Happy New Year From The Gambia

Well it took me a while but I was finally able to get onto the Internet once I finally left the Gambia as they apparently had a nationwide cyber-blackout for a few days, or so they say! The news showed that the prominent IT companies there had already contacted Netzen, an IT Support company based in the UK who then informed that they are constantly battling with these sorts of IT support issues when dealing with small to medium businesses in the UK. However, The Gambia, yes the official name of the country does include the word THE in it-is a pretty cool place wedged right inside of Senegal. It is probably the most laid back place humanly possible as nobody does anything and you have absolutely no motivation to do much as well except for relaxing on the long beautiful beaches. When in fact, even if you wanted to do something else, you couldn’t because there is nothing else to do, haha. In all seriousness, The Gambia is a great place to relax for a few days-just try to avoid all the token drunk Brits on package tour holidays!

I stayed in a decent place called Banjul, which is the capital city, if you want to call it that as it is three times smaller than its next door sister city called Serrakunda. The name of the hotel was the Corinthia Atlantic. It was located on the outskirts of the city and had its own beach. It was also home to a big compulsory New Years fiesta featuring Michael Jackson and Elvis performances, scenes from a delivery room and some scenes that I still have no idea what they were about. But the Gambians put on a fine show and a good time was had by all. Especially the Brits who got hammered as usual and ended up drunk in the pool. However, that was to be expected and order was restored to the world for 2009.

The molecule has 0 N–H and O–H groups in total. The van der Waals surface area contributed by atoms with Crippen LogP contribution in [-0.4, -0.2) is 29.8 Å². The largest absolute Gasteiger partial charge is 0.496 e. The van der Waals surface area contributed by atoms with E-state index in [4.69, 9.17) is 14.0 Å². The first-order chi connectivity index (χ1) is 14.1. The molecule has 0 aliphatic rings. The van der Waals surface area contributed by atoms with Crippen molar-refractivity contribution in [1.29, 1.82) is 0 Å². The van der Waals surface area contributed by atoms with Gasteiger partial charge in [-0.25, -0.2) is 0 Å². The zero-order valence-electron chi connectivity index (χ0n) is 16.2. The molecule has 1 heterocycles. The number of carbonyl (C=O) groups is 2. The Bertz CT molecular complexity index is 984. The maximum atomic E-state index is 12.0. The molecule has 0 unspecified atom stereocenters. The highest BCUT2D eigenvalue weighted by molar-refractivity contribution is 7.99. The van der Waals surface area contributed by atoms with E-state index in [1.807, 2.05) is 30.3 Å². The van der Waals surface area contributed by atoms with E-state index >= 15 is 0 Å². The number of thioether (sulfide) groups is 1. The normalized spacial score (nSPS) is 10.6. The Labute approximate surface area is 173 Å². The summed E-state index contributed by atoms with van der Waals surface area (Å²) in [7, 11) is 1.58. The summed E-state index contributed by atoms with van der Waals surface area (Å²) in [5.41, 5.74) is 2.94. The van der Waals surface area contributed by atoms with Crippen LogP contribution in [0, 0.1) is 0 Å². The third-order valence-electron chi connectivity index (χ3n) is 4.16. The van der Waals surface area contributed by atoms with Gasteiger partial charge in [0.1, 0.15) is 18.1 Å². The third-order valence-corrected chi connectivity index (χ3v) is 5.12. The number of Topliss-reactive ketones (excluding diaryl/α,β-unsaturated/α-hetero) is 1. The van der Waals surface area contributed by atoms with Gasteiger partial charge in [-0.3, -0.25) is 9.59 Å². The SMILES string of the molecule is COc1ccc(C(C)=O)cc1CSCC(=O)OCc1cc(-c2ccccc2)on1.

New Years day was spent sleeping off New Years eve, relaxing at the pool and then heading out to the Atlantic resorts that is the center of the Gambian tourist experience. This was actually really cool because it wasn’t like Cyprus or something where they just completely cater to British package tours, it was real and had a lot local flavor. The reggae bands were very good and the people made it a great night along Kofi Annan Street which is named after the former Secretary General because he worked there for years.

The Gambians are the nicest people collectively I have come across in Africa. They are not aggressive at all and there are minimal hassles even with the large amount of European tourists to provoke them. I also promised the owner of the Italian Connection restaurant in Bakau that I would mention his restaurant on my site as the food was very good and certainly the most authentic Italian in the Gambia-you guessed it, he was Italian and did them proud.

That’s pretty much it for the Gambia. Bring sunscreen, mosquito repellent because it’s brutal and some patience because everything moves very slowly. Also, a very important piece of advice…when traveling by green taxi, make sure you look at the condition of the car and if they have a spare tire. Additionally, the gas gauges don’t work on any of the cars so don’t freak out and finally, make sure their lights work. My taxi the last night broke down with a flat and nearly killed us as he ran off the road as his lights didn’t work. I had to basically steer him from the back seat but hey, this is Africa and that’s part of the adventure which is currently continuing in a country called Guinea-Bissau. By the way, I didn’t get deported and was able to get a visa at the airport! More on that next entry…

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  1. Thanks for bringing memories back to me….i lived in the gambia for ten years and i was there last year March….what r u there for and where r u heading to now?

  2. Just visiting and heading further down the coast

  3. Hey Lee, r u still in the gambia?

  4. No I was there around New Years

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